By Daniele Foti-Cuzzola
Boxing Day is the biggest day at the Australian box office, when studios release their biggest titles to cash in on the holidays.
This year, Brad Pitt in Allied will face off against singing animals in Sing, a loved-up Ryan Gosling and Emma Stone in Oscar frontrunner, La La Land, and a Disney Princess in Moana.
But the biggest underdog at this year’s holiday box office is the story of a dog itself: Red Dog: True Blue. Directed by Kriv Stenders, True Blue is a prequel to the 2011 hit Red Dog and gives audiences a rare chance to see a WA story on the big screen.
Set in Perth in 2011, a workaholic father, Mick (Jason Isaacs) reluctantly takes his children to watch Red Dog and realises that the titular dog that inspired the film was originally his pet dog Blue. After a heart-to-heart with his son, Mick tells him the story via flashback of his extraordinary friendship with his first mate, Blue.
After his father dies and his mother suffers a breakdown, a young Mick (Levi Miller) is sent off to a remote farm in rural WA, to go and live with his grandfather (Bryan Brown). Mick doesn’t fit in in the country but that changes when he befriends a lost canine, who he affectionately names Blue. The two become best friends, but when Mick’s beautiful tutor, Betty (Hanna Mangan Lawrence), comes to town, Mick is instantly smitten.
In order to win her heart, he steals a sacred rock that awakens an Indigenous spirit and chaos ensues. It’s up to Mick and Blue to save the town and restore the rock before it’s too late.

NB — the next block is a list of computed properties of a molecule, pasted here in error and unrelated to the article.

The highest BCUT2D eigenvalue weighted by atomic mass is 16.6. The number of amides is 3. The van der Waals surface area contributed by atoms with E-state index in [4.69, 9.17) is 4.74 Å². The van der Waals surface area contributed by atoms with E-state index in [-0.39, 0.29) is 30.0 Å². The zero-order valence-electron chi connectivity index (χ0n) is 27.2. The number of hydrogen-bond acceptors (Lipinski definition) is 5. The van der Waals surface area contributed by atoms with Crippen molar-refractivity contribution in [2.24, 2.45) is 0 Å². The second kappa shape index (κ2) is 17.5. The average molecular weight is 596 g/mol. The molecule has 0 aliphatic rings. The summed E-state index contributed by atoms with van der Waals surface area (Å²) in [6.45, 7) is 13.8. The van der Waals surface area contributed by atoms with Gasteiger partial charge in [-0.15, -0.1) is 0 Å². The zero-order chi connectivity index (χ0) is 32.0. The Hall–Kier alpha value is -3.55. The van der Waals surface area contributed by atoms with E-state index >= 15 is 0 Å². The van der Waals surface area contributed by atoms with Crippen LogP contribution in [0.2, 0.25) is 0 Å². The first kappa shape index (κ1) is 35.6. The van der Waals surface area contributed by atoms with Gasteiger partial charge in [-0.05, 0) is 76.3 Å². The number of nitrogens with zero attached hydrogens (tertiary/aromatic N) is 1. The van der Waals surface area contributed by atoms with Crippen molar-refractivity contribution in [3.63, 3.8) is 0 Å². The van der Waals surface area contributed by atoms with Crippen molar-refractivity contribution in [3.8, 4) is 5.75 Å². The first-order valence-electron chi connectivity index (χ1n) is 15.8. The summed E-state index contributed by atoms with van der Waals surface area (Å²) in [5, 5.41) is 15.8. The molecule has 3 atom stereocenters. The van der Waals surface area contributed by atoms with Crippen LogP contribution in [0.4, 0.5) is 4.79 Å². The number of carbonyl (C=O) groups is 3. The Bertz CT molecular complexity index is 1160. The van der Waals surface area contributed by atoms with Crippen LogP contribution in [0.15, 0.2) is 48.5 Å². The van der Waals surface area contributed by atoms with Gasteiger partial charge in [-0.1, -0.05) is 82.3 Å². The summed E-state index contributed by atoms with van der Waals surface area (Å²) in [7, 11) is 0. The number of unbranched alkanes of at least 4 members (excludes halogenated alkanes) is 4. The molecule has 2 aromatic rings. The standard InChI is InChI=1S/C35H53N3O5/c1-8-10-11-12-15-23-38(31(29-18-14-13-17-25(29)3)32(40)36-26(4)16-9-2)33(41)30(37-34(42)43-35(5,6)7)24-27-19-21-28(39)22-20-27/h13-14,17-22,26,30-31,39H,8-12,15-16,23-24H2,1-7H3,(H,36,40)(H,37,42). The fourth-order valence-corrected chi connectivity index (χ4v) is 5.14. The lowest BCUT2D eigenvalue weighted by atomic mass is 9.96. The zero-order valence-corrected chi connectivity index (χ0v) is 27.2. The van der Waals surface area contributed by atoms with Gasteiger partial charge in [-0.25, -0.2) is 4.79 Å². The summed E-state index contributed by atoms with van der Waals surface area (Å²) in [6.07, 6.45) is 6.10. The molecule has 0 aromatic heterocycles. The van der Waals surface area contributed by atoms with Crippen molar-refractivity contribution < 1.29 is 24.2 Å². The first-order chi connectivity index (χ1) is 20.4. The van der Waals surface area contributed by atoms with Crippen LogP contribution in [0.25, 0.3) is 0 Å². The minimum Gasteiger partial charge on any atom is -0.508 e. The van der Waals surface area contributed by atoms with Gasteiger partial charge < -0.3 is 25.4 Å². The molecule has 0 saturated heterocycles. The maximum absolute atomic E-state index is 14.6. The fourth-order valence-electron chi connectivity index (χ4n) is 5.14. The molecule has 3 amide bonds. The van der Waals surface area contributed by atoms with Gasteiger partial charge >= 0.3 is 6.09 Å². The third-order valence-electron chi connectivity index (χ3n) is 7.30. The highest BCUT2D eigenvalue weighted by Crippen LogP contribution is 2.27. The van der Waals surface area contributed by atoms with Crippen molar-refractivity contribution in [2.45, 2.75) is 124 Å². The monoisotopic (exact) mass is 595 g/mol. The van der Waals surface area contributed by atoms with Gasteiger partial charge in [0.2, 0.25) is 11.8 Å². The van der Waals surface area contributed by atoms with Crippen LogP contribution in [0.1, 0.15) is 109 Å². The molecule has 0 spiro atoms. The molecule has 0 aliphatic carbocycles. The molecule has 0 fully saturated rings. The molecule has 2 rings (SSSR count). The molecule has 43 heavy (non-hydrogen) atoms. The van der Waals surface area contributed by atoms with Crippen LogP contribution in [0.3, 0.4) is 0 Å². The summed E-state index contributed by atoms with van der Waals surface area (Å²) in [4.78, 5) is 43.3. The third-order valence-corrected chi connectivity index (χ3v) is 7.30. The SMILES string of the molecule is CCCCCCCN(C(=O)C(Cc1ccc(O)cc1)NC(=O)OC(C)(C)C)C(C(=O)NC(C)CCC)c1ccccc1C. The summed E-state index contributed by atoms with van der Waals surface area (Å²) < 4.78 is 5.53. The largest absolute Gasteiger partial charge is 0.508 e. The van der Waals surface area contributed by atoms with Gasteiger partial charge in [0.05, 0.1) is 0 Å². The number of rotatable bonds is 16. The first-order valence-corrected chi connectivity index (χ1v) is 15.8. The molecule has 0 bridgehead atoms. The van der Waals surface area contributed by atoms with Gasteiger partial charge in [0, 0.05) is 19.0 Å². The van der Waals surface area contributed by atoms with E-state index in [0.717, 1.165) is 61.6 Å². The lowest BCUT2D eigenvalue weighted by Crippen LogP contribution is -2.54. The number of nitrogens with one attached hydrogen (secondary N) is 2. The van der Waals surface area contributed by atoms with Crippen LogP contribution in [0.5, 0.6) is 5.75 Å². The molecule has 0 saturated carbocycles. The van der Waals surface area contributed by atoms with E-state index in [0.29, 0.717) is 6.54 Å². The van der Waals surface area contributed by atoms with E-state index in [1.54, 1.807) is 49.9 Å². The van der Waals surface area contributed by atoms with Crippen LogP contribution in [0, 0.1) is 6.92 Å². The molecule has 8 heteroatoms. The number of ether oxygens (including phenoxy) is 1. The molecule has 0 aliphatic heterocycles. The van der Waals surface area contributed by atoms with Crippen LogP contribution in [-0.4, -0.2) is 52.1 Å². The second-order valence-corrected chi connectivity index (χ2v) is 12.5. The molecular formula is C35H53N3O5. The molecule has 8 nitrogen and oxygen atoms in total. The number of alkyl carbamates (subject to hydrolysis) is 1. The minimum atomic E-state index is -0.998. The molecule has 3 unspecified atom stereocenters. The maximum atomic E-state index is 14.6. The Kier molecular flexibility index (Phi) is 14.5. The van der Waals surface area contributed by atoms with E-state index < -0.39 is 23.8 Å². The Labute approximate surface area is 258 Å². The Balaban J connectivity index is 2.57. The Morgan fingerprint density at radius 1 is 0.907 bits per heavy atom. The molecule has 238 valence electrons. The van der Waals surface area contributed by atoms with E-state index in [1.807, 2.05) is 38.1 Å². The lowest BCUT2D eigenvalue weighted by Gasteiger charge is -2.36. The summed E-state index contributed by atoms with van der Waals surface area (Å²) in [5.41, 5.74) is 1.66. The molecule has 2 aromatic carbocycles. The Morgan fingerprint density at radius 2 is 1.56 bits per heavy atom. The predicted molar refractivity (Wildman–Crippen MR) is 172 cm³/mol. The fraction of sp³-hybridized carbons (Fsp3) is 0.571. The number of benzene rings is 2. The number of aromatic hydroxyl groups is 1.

True Blue is a must see for any West Australian. It’s not every day we get to see our city skyline on the big screen. From the hustle and bustle of the Perth CBD to the unique red dirt tracks and sweeping shots of the vast country landscape, director Senders truly highlights Western Australia’s beauty and charm in every frame.
The film references some of Western Australia’s most iconic figures including a hilarious cameo from John Jarratt as mining magnate Lang Hancock, who delivers one of the film’s best performances and one of its best lines, which is an amusing reference to his daughter Gina. Miller is excellent as young Mick and the bond between him and his canine friend is believable. But the real star of the film is the four-legged lead, Phoenix, who took over the role from the original star, Koko, who passed away in 2012.
While the cinematography and actors deliver, the story feels rather clunky, particularly when Mick is emotional while watching the original film. The scene feels like a self-indulgent product placement that reinforces how great the original was. While the scene works after watching the entire film, it definitely takes you out of the film and would ruin any cohesion in watching the two movies back to back.
Despite being a family film, Red Dog had some profound moments, but the prequel is skewered to a much younger demographic. The film is rather anti-climactic. Mick’s crush on his tutor is innocent and amusing, but takes up much more screen time than necessary and doesn’t work as the catalyst for the film’s climax. Considering he is too young for her and that she is dating the older Stemple (Thomas Cocquerel) makes the climax feel redundant and there is no reason for us to root for Mick and his endeavours.
While the story falls short, True Blue offers a rare opportunity to see a local story and our beautiful state on the big screen. The four-legged lead will captivate children of all ages, but the plot may leave older viewers wanting more.